Apple Inc is likely to cut its iPad orders to avoid an oversupply of the tablet computer and adjust its panel supplier mix, a Taipei-based analyst said yesterday.
“The growth momentum of worldwide tablet PCs has become weaker this year, partially due to market saturation,” said Charles Chou (周士雄), a senior industry analyst at the Market Intelligence & Consulting Institute (MIC, 產業情報研究所).
“For Apple, it is facing market share erosion by some ‘white-label’ vendors and smartphones with displays over 4 or 5 inches, leading to a more conservative forecast of its shipments,” he said in a telephone interview.
White-label vendors are companies that sell products or services without a registered brand name.
Chou said it bears watching whether consumers would delay purchases until the launch of Apple’s next-generation iPad later this year, or if the company is losing ground to rivals that offer cheaper products.
Late last year, Amazon.com Inc launched its 7-inch Kindle Fire at a price of US$199. Google Inc also unveiled its Nexus 7 tablet in June, starting at US$199 for an 8GB model and US$249 for a 16GB version.
Apple’s “new iPad” was launched in March, at a starting price of US$499 for a 16GB model.
Although the lower-priced tablet market is still young, Apple may consider jumping into that segment with the smaller “iPad mini” to maintain its shipments growth, Chou said.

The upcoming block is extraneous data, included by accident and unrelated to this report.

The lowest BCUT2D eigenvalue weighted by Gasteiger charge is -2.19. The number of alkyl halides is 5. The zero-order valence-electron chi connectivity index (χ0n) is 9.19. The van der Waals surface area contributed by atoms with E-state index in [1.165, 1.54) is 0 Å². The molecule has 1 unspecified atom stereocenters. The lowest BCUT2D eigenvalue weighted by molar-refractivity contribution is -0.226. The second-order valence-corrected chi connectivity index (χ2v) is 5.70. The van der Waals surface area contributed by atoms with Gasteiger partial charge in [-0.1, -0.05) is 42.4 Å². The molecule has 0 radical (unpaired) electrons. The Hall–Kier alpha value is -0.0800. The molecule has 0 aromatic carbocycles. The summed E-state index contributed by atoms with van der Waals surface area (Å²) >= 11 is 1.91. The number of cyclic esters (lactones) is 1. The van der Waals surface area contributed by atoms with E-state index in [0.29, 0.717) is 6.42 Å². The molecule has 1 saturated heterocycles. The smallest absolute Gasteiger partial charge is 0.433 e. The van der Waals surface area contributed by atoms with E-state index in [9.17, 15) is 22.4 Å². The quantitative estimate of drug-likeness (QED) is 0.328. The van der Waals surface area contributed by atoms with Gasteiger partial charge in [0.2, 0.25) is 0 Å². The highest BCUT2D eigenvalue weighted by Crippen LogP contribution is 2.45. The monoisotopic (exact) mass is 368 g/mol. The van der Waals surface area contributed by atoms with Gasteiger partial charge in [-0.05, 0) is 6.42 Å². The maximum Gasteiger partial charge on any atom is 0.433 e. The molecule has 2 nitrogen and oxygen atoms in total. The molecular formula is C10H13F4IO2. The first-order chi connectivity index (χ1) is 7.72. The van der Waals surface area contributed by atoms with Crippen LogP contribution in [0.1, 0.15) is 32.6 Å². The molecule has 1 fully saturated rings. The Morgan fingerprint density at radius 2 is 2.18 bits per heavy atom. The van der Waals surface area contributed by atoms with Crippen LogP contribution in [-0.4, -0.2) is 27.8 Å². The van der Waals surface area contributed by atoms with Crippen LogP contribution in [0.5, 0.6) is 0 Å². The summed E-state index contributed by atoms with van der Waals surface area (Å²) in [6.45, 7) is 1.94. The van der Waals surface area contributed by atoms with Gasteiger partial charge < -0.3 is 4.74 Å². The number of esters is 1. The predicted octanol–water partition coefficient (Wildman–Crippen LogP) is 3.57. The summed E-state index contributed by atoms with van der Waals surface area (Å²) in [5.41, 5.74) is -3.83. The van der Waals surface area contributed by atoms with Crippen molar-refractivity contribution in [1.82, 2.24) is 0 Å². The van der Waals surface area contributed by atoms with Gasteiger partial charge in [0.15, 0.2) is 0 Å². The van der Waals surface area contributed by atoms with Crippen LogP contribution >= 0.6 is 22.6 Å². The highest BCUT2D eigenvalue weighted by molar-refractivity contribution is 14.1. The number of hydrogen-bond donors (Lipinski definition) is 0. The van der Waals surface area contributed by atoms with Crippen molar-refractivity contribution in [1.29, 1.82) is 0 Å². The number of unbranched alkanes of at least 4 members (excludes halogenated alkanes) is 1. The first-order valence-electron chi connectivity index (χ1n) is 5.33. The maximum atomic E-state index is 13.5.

However, launching a cheaper iPads will likely lower the margins of its tablet lines and lead to a change of supplier mix, Chou said.
Apple announced last Tuesday that it had sold 17 million iPads, including the older iPad 2 and the new iPad, in the second quarter of this year, an increase of 84 percent from a year ago. Total iPad sales reached 29 million units in the first half of the year.
However, there has been speculation recently that Apple may be cutting back on the production of iPad panels, said David Hsieh (謝勤益), vice president in charge of the Greater China market at US-based market researcher DisplaySearch.
“This would be a source of major concern for its fastest-growing product line, but it’s more likely a case of Apple and its suppliers trying to gain leverage on each other — something that is becoming increasingly common for Apple,” he said recently on his blog.
However, some industry sources have suggested that Apple is reducing its iPad panel and complete unit production, Hsieh said.
He said the reasons include increased inventory levels, especially panels, at China-based Foxconn Technology Group (富士康科技集團), the sole iPad assembler.
Although the new iPad is selling well, the ramp is not as steep as for the iPad 2, indicating that there could be some saturation leading Apple to control inventory, Hsieh said.
“If Apple really is reducing orders for the new iPad, panel makers will have to adjust their production strategies, and some capacity dedicated to iPad panel production will be released, increasing oversupply,” he said.
Furthermore, the new iPad uses a 9.7-inch Retina display, which is difficult to manufacture using existing TFT LCD processes due to the high resolution and strict quality requirements, he said.
Apple has therefore been adjusting its panel supplier mix to diversify production risk, Hsieh said.
Apple has likely found three qualified sources for the display used in the new iPad — Samsung Electronics Co, LG Display Co and Sharp Corp — but the majority of the new iPad displays might come from Samsung, market researcher IHS iSuppli said.